The passed-in ConstraintValidatorContext could be used to raise any custom validation errors, but as we are fine with the default behavior, we can ignore that parameter for now.

Now that our first custom constraint is completed, we can use it in the Car class from the Chapter 1, Getting started chapter to specify that the licensePlate field shall only contain upper-case strings:

Finally let's demonstrate in a little test that the @CheckCase constraint is properly validated:

Looking at the licensePlate field of the Car class in Example 3.5, “Applying the CheckCase constraint”, we see three constraint annotations already. In complexer scenarios, where even more constraints could be applied to one element, this might become a bit confusing easily. Furthermore, if we had a licensePlate field in another class, we would have to copy all constraint declarations to the other class as well, violating the DRY principle.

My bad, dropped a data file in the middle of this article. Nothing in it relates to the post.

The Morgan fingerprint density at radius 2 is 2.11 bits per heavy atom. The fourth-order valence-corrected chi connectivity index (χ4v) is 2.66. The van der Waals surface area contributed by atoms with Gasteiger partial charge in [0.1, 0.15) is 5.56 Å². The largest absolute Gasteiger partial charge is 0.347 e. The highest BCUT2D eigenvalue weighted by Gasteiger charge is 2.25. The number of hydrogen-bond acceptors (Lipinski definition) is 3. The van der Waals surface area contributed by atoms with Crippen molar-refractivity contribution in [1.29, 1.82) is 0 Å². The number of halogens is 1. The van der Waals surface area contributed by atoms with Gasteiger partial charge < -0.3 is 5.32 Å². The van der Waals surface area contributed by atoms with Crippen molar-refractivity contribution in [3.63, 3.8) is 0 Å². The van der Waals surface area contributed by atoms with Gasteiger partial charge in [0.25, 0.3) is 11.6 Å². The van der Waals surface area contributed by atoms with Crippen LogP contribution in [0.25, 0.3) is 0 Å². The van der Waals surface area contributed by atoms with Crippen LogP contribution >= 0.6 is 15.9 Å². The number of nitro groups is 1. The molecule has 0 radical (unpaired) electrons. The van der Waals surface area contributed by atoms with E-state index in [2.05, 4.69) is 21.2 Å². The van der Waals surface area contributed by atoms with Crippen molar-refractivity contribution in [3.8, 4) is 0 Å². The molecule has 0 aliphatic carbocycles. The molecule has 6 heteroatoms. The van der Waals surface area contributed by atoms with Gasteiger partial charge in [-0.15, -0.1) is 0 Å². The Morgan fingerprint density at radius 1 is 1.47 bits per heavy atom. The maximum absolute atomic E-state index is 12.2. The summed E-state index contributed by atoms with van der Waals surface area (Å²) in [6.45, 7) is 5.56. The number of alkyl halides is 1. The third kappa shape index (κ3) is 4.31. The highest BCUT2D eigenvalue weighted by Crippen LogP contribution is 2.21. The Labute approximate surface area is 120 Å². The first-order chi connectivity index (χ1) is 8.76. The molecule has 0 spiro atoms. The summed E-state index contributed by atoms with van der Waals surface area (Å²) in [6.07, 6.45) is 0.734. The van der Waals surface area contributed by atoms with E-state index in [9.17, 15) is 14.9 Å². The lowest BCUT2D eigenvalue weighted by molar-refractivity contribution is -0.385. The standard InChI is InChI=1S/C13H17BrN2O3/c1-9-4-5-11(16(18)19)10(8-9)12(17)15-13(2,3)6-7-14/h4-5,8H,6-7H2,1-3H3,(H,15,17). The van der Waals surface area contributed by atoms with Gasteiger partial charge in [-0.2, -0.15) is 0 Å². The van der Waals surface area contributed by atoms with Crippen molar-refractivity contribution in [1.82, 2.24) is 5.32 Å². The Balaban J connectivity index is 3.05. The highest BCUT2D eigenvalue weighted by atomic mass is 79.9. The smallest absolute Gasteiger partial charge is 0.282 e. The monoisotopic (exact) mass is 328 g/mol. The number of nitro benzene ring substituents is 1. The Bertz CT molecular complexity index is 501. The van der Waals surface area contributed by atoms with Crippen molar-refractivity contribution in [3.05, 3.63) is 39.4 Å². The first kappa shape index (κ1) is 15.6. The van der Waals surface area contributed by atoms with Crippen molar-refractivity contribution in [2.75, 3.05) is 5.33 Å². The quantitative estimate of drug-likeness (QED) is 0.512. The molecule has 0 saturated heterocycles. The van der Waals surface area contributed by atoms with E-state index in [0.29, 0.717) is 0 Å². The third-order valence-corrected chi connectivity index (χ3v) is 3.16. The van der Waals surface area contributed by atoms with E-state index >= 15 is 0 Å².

This problem can be tackled using compound constraints. In the following we create a new constraint annotation @ValidLicensePlate, that comprises the constraints @NotNull, @Size and @CheckCase:

To do so, we just have to annotate the constraint declaration with its comprising constraints (btw. that's exactly why we allowed annotation types as target for the @CheckCase annotation). As no additional validation is required for the @ValidLicensePlate annotation itself, we don't declare a validator within the @Constraint meta annotation.

Using the new compound constraint at the licensePlate field now is fully equivalent to the previous version, where we declared the three constraints directly at the field itself:

The set of ConstraintViolations retrieved when validating a Car instance will contain an entry for each violated composing constraint of the @ValidLicensePlate constraint. If you rather prefer a single ConstraintViolation in case any of the composing constraints is violated, the @ReportAsSingleViolation meta constraint can be used as follows: